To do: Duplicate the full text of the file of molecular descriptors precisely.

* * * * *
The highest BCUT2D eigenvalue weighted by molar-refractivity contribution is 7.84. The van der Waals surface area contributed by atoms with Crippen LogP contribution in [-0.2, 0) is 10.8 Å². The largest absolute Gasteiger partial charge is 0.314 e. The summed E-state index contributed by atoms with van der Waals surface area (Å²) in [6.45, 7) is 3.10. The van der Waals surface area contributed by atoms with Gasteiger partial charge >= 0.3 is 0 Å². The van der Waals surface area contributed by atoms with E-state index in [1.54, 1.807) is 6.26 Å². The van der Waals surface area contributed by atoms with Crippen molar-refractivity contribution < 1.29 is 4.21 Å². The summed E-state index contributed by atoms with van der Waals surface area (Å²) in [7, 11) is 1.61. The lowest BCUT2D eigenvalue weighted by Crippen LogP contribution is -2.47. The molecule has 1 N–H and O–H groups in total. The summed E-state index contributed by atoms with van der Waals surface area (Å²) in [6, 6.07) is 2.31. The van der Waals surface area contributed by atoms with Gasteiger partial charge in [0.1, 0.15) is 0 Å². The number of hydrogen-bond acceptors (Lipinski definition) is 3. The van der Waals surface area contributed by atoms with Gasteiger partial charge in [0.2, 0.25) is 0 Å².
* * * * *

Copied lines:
The highest BCUT2D eigenvalue weighted by molar-refractivity contribution is 7.84. The van der Waals surface area contributed by atoms with Crippen LogP contribution in [-0.2, 0) is 10.8 Å². The largest absolute Gasteiger partial charge is 0.314 e. The summed E-state index contributed by atoms with van der Waals surface area (Å²) in [6.45, 7) is 3.10. The van der Waals surface area contributed by atoms with Gasteiger partial charge >= 0.3 is 0 Å². The van der Waals surface area contributed by atoms with E-state index in [1.54, 1.807) is 6.26 Å². The van der Waals surface area contributed by atoms with Crippen molar-refractivity contribution < 1.29 is 4.21 Å². The summed E-state index contributed by atoms with van der Waals surface area (Å²) in [7, 11) is 1.61. The lowest BCUT2D eigenvalue weighted by Crippen LogP contribution is -2.47. The molecule has 1 N–H and O–H groups in total. The summed E-state index contributed by atoms with van der Waals surface area (Å²) in [6, 6.07) is 2.31. The van der Waals surface area contributed by atoms with Gasteiger partial charge in [0.1, 0.15) is 0 Å². The number of hydrogen-bond acceptors (Lipinski definition) is 3. The van der Waals surface area contributed by atoms with Gasteiger partial charge in [0.2, 0.25) is 0 Å².